Actually this seems to be losing after 18 Qe1 Bh4 19 Qh4 Qc3 20 ed5 ed5? 21 e6!

click for larger view

Black only has 21...Qe3 22 Kh1 Qe6 23 Bg4 Qe8 24 Rae1 Qd8 25 Qd8 Rd8 26 Re7

click for larger view

Mar-08-13  Hesam7: This probably means that after 18 Qe1 Bh4 19 Qh4 Qc3 20 ed5 Black should play 20...cd5 after which he seems to hold. However this is not the end of it, White can improve too: 20 Qf2! and after 20...Na6 21 Rab1 Rab8 22 Rb8 Nb8 23 Bg4 Nd7 24 ed5 cd5 25 Kh2

click for larger view

Black is running out of moves, none of his pieces except for the Queen can move ...

Premium Chessgames Member
  beatgiant: <Hesam7>
Yes, I underestimated <21. e6> in your line posted above. If Black has to play 20...cxd5 conceding a passed c-pawn, this defense is not worth considering.

But, is 23...Qe8 really necessary?
After 18 Qe1 Bh4 19 Qxh4 Qxc3 20 exd5 exd5 21 e6 Qe3+ 22 Kh1 Qxe6 23 Bg4, how about <23...f5> or even <23...Qe3>. Does White have an outright win?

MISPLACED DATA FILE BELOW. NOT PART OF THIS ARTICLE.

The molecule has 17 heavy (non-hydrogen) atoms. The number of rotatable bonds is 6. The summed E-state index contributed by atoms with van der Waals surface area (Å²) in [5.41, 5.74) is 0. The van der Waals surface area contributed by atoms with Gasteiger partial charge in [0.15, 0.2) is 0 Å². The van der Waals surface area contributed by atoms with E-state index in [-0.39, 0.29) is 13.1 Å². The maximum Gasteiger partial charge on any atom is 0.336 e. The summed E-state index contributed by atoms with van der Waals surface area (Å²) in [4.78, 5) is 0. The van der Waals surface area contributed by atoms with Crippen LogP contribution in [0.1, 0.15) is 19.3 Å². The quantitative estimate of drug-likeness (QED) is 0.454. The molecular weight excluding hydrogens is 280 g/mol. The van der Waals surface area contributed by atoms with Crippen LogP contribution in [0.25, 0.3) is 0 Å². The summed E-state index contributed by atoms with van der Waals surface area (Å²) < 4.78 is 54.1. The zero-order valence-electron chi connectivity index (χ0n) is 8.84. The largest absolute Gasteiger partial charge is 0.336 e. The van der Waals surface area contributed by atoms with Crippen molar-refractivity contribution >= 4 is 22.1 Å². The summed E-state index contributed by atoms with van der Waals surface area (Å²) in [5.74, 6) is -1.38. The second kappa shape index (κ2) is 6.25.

Mar-09-13  RookFile: Gligoric had suggested 18. Qe1 back in the day.
Premium Chessgames Member
  Eyal: Yeah, in his book on the match Gligoric already noted that 18.Qe1 might have been more efficient, though the details of his analysis turn out as not very reliable - he goes on to say that after 18...Bg5 19.exd5 cxd5 20.Nxd5 Qxe1 21.Raxe1 exd5 22.Bxd5 Na6 23.Rxf7 Rxf7 24.Bxa8 Kf8 White would have nothing clear in his favor, which is true, but misses that in this variation White has a forced win by 23.e6! (again) 23...Rad8 24.Rf5!

<After 18 Qe1 Bh4 19 Qxh4 Qxc3 20 exd5 exd5 21 e6 Qe3+ 22 Kh1 Qxe6 23 Bg4, how about <23...f5> or even <23...Qe3>. Does White have an outright win?> Yes - 23...f5 loses to 24.Bxf5! Rxf5 25.Rae1, and 23...Qe3 to 24.Rae1 Qh6 (else 25.Rxf7!) 25.Qe7 and Black has no good defence against Qb7 (he can save the rook, but would lose the knight).

Premium Chessgames Member
  beatgiant: <Eyal>
I'm still missing something: 18. Qe1 Bh4 19. Qxh4 Qxc3 20. exd5 exd5 21. e6 Qe3+ 22. Kh1 Qxe6 23. Bg4 f5 24. Bxf5 Rxf5 25. Rae1 Rxf1+ 26. Rxf1 Na6 seems to hold.